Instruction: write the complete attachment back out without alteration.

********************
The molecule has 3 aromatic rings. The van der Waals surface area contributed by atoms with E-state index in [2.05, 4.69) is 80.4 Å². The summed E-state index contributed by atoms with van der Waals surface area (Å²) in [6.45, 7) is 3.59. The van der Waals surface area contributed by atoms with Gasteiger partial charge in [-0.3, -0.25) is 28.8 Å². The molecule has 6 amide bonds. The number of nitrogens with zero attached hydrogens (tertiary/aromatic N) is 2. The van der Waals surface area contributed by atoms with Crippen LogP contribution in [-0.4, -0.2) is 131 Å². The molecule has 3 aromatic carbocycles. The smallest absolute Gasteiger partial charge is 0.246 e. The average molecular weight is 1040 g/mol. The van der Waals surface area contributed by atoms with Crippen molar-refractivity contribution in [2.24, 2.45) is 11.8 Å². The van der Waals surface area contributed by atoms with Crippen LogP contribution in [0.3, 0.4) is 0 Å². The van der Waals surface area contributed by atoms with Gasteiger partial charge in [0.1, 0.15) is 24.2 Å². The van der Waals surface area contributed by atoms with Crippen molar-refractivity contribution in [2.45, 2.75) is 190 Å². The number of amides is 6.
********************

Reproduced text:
The molecule has 3 aromatic rings. The van der Waals surface area contributed by atoms with E-state index in [2.05, 4.69) is 80.4 Å². The summed E-state index contributed by atoms with van der Waals surface area (Å²) in [6.45, 7) is 3.59. The van der Waals surface area contributed by atoms with Gasteiger partial charge in [-0.3, -0.25) is 28.8 Å². The molecule has 6 amide bonds. The number of nitrogens with zero attached hydrogens (tertiary/aromatic N) is 2. The van der Waals surface area contributed by atoms with Crippen LogP contribution in [-0.4, -0.2) is 131 Å². The molecule has 3 aromatic carbocycles. The smallest absolute Gasteiger partial charge is 0.246 e. The average molecular weight is 1040 g/mol. The van der Waals surface area contributed by atoms with Crippen molar-refractivity contribution in [2.24, 2.45) is 11.8 Å². The van der Waals surface area contributed by atoms with Crippen LogP contribution in [0.3, 0.4) is 0 Å². The van der Waals surface area contributed by atoms with Gasteiger partial charge in [0.1, 0.15) is 24.2 Å². The van der Waals surface area contributed by atoms with Crippen molar-refractivity contribution in [2.45, 2.75) is 190 Å². The number of amides is 6.